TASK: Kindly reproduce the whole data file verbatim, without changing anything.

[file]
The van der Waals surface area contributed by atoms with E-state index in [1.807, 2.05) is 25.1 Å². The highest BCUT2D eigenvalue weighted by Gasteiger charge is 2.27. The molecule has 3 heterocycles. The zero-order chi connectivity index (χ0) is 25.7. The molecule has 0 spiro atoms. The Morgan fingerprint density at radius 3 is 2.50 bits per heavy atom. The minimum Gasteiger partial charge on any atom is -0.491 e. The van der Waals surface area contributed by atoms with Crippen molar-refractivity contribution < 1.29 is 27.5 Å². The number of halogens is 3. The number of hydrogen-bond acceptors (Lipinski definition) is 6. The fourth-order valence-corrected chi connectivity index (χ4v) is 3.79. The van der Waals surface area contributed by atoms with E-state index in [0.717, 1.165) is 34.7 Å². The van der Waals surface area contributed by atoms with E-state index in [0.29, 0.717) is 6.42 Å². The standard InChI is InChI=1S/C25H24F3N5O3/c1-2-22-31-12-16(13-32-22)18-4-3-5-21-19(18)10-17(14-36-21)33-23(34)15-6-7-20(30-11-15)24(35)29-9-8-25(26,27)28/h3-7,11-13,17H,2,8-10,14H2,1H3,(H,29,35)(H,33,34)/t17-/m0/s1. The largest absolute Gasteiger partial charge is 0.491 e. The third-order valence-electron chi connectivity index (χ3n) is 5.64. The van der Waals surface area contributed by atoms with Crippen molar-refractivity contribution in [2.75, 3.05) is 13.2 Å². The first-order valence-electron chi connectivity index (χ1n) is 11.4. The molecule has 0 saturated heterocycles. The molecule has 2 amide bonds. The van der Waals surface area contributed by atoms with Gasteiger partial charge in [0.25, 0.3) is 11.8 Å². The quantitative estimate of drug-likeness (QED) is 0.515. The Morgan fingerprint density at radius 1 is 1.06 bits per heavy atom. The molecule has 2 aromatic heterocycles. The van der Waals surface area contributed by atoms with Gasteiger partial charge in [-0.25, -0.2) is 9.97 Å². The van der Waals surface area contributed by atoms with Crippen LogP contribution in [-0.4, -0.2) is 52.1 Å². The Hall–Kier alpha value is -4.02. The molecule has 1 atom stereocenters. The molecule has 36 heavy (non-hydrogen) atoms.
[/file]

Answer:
The van der Waals surface area contributed by atoms with E-state index in [1.807, 2.05) is 25.1 Å². The highest BCUT2D eigenvalue weighted by Gasteiger charge is 2.27. The molecule has 3 heterocycles. The zero-order chi connectivity index (χ0) is 25.7. The molecule has 0 spiro atoms. The Morgan fingerprint density at radius 3 is 2.50 bits per heavy atom. The minimum Gasteiger partial charge on any atom is -0.491 e. The van der Waals surface area contributed by atoms with Crippen molar-refractivity contribution < 1.29 is 27.5 Å². The number of halogens is 3. The number of hydrogen-bond acceptors (Lipinski definition) is 6. The fourth-order valence-corrected chi connectivity index (χ4v) is 3.79. The van der Waals surface area contributed by atoms with E-state index in [0.717, 1.165) is 34.7 Å². The van der Waals surface area contributed by atoms with E-state index in [0.29, 0.717) is 6.42 Å². The standard InChI is InChI=1S/C25H24F3N5O3/c1-2-22-31-12-16(13-32-22)18-4-3-5-21-19(18)10-17(14-36-21)33-23(34)15-6-7-20(30-11-15)24(35)29-9-8-25(26,27)28/h3-7,11-13,17H,2,8-10,14H2,1H3,(H,29,35)(H,33,34)/t17-/m0/s1. The largest absolute Gasteiger partial charge is 0.491 e. The third-order valence-electron chi connectivity index (χ3n) is 5.64. The van der Waals surface area contributed by atoms with Crippen molar-refractivity contribution in [2.75, 3.05) is 13.2 Å². The first-order valence-electron chi connectivity index (χ1n) is 11.4. The molecule has 0 saturated heterocycles. The molecule has 2 amide bonds. The van der Waals surface area contributed by atoms with Gasteiger partial charge in [0.25, 0.3) is 11.8 Å². The quantitative estimate of drug-likeness (QED) is 0.515. The Morgan fingerprint density at radius 1 is 1.06 bits per heavy atom. The molecule has 2 aromatic heterocycles. The van der Waals surface area contributed by atoms with Gasteiger partial charge in [-0.25, -0.2) is 9.97 Å². The van der Waals surface area contributed by atoms with Crippen LogP contribution in [-0.4, -0.2) is 52.1 Å². The Hall–Kier alpha value is -4.02. The molecule has 1 atom stereocenters. The molecule has 36 heavy (non-hydrogen) atoms.